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High Healthcare Costs in Indiana May Be Responsible for Businesses Choosing Elsewhere

By Jack H. FarnbauchNovember 14, 2019

When people think about Indiana, they associate it with a low cost of living and affordable housing. It should follow then that Indiana has affordable healthcare, right? A recent Indianapolis Star feature looked at whether Indiana’s high health care care costs have proven a deterrent in attracting new businesses to the state. And the results were that yes, Indiana has driven away some new business by its high healthcare costs. 

Several factors likely contribute to why Indiana registers some of the highest hospital prices around. Those in the hospital industry note that Indiana’s population scores poorly on many health metrics, such as smoking rate and obesity. Unhealthier people are more likely to rack up high health expenditures. Other experts point out that Indiana residents and employers have a preference for so-called open networks, which do not restrict where employees can seek care. Narrow networks tend to serve as a bargaining chip for the entity negotiating hospital prices. The end result of these factors lead to much higher prices on employer-sponsored insurance. 

About a year and a half ago the Employers’ Forum and Rand Corp. researcher Chapin White collaborated on a study using hospital costs shared by employers that showed that on average Indiana outpatient care prices were more than three times those of Medicare. The study provided a rare look at what hospitals charge employers who provide insurance to their employees. The study called the prices “shockingly high” and notes that out of 22 states for which claims data was available Indiana sits on the high end for average hospital costs.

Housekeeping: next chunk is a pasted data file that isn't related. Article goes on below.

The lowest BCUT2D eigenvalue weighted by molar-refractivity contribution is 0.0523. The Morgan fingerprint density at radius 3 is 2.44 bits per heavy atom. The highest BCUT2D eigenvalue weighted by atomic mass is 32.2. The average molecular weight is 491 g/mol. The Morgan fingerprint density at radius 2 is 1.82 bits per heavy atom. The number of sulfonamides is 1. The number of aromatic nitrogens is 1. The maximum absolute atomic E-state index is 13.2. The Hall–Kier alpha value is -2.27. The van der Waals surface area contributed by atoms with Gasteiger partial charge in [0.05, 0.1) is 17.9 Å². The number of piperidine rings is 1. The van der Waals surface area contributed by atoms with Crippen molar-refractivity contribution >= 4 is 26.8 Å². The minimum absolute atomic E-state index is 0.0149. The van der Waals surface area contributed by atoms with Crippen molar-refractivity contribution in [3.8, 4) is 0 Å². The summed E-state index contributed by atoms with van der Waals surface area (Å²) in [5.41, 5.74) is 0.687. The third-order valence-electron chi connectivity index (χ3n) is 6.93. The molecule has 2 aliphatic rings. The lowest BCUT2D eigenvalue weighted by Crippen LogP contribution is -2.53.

This problem also appears to be getting worse because of these “wide” network choices. General Motors, for instance, entered an agreement last year with Henry Ford Health Center in Michigan to provide health care for about 24,000 of the automakers' salaried employees. The plan would cost up to $900 less annually than GM's next cheapest plan. Under the plan, employees would face steep charges if they opted to go out of network.

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